mountain,"—whether it was this that fostered the custom on the part of lovers, or whether their ill-advised but popular attempts accounts for the worthless character of so much of the production, it is hard to say. Certainly the two, to a certain extent, went hand in hand, for the wholly unpoetic lover had his literature "done out" by the professional verse writer.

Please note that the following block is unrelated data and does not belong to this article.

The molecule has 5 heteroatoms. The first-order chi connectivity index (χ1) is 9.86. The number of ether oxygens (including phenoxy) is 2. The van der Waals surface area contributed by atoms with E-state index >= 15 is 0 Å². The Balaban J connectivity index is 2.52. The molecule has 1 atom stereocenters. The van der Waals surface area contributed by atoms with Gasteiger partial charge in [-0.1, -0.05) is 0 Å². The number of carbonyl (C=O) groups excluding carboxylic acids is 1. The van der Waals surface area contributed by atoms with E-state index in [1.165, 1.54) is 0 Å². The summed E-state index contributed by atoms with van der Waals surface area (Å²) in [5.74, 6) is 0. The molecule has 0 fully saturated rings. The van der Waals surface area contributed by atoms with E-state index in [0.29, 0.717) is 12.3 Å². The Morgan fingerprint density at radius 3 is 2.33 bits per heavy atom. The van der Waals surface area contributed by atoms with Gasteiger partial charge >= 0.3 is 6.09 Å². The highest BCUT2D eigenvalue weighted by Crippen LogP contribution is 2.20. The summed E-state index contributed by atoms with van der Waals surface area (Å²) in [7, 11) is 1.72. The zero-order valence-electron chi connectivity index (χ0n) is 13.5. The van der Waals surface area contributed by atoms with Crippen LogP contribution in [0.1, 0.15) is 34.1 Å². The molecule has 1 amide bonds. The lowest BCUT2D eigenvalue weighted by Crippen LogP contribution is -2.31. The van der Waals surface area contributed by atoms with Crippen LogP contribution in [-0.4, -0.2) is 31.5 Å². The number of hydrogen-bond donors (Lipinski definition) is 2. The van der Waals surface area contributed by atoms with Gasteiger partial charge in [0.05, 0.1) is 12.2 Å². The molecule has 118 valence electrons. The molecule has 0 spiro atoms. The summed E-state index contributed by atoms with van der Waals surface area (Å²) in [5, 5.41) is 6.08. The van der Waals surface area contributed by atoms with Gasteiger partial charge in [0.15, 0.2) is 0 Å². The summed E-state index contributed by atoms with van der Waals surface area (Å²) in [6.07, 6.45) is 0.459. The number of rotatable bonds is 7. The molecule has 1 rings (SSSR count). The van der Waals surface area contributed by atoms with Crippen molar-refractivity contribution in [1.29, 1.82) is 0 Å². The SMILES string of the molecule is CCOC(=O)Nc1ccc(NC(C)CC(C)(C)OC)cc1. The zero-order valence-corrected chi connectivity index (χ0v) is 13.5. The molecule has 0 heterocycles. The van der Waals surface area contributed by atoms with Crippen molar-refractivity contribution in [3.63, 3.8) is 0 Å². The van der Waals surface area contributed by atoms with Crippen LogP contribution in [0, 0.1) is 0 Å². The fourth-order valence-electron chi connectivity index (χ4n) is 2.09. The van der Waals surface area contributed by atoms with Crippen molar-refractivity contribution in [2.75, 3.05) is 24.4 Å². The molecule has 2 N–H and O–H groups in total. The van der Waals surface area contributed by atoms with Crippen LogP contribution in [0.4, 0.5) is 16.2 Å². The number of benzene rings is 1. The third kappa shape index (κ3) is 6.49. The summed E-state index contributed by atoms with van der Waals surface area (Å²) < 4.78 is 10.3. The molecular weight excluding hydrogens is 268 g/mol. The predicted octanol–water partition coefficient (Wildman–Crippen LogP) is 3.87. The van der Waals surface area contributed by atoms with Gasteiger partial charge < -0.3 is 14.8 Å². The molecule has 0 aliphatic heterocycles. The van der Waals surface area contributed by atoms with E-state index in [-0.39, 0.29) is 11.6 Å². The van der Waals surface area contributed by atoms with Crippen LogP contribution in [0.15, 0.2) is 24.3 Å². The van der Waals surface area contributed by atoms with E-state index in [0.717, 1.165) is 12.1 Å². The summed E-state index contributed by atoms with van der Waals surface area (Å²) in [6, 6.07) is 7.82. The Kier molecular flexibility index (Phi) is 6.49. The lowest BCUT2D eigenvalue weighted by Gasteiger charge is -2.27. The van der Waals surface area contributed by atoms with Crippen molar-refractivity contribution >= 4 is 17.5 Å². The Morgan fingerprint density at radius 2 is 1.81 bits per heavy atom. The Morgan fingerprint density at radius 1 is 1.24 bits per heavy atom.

It was customary for the sad lover, who went about "sighing like a furnace," to drink his sweetheart's health in public with a right hearty will. In fact, the vivacity of his toast and the length of his draught were a fair indication to his fellows of the depth of his passion. On such an occasion the sentimental lover was likely to be furnished with his lady-love's favour, which he wore not upon his crest as in the former days of chivalry, but upon the more modern love-lock. Even when the hair was cropped fairly close, fashion decreed that one lock behind the ear on one or both sides should be left long. To this, the love-lock, was tied the sweetheart's favour, much as we attach a blue ribbon to the braided mane or tall of the prize winner at a horse show. We are reminded of this by a line in Edward II. (ii. 2), "Where women's favours hang like labels down." Again, in Lyly's Mydas (iii. 2), "Your love-locks wreathed with silken twist, or shaggie to fall on your shoulders."